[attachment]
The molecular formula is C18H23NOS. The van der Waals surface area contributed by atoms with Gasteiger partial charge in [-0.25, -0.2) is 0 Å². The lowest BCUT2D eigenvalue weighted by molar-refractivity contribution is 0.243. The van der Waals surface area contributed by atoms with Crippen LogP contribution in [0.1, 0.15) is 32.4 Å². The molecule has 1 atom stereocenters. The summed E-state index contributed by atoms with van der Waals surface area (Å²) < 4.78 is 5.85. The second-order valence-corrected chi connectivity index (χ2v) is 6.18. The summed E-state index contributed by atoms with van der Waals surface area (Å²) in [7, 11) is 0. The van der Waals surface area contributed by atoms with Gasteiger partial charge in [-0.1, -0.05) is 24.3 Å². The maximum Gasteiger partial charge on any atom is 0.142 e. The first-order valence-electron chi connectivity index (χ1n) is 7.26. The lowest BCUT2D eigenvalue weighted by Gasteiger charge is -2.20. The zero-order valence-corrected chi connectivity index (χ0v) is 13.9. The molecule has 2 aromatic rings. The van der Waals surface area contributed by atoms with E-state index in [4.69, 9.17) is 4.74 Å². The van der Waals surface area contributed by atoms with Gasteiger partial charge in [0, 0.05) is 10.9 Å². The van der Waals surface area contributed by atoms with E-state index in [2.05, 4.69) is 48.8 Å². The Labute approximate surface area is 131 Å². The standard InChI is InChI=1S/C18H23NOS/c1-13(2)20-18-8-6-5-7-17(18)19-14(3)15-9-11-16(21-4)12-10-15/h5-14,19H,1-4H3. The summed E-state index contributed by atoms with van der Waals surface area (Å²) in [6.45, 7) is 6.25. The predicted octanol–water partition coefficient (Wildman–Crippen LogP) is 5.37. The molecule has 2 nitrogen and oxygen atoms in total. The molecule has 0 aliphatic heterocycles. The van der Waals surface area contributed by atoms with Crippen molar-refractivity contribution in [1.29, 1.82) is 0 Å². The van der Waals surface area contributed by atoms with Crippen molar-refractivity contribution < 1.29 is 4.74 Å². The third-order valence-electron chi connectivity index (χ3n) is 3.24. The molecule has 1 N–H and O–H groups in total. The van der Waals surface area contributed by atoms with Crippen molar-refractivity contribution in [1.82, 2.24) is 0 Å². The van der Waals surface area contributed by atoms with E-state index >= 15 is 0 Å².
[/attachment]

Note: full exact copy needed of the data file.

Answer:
The molecular formula is C18H23NOS. The van der Waals surface area contributed by atoms with Gasteiger partial charge in [-0.25, -0.2) is 0 Å². The lowest BCUT2D eigenvalue weighted by molar-refractivity contribution is 0.243. The van der Waals surface area contributed by atoms with Crippen LogP contribution in [0.1, 0.15) is 32.4 Å². The molecule has 1 atom stereocenters. The summed E-state index contributed by atoms with van der Waals surface area (Å²) < 4.78 is 5.85. The second-order valence-corrected chi connectivity index (χ2v) is 6.18. The summed E-state index contributed by atoms with van der Waals surface area (Å²) in [7, 11) is 0. The van der Waals surface area contributed by atoms with Gasteiger partial charge in [-0.1, -0.05) is 24.3 Å². The maximum Gasteiger partial charge on any atom is 0.142 e. The first-order valence-electron chi connectivity index (χ1n) is 7.26. The lowest BCUT2D eigenvalue weighted by Gasteiger charge is -2.20. The zero-order valence-corrected chi connectivity index (χ0v) is 13.9. The molecule has 2 aromatic rings. The van der Waals surface area contributed by atoms with E-state index in [4.69, 9.17) is 4.74 Å². The van der Waals surface area contributed by atoms with Gasteiger partial charge in [0, 0.05) is 10.9 Å². The van der Waals surface area contributed by atoms with E-state index in [2.05, 4.69) is 48.8 Å². The Labute approximate surface area is 131 Å². The standard InChI is InChI=1S/C18H23NOS/c1-13(2)20-18-8-6-5-7-17(18)19-14(3)15-9-11-16(21-4)12-10-15/h5-14,19H,1-4H3. The summed E-state index contributed by atoms with van der Waals surface area (Å²) in [6.45, 7) is 6.25. The predicted octanol–water partition coefficient (Wildman–Crippen LogP) is 5.37. The molecule has 2 nitrogen and oxygen atoms in total. The molecule has 0 aliphatic heterocycles. The van der Waals surface area contributed by atoms with Crippen molar-refractivity contribution in [1.29, 1.82) is 0 Å². The van der Waals surface area contributed by atoms with Crippen molar-refractivity contribution < 1.29 is 4.74 Å². The third-order valence-electron chi connectivity index (χ3n) is 3.24. The molecule has 1 N–H and O–H groups in total. The van der Waals surface area contributed by atoms with Crippen molar-refractivity contribution in [1.82, 2.24) is 0 Å². The van der Waals surface area contributed by atoms with E-state index >= 15 is 0 Å².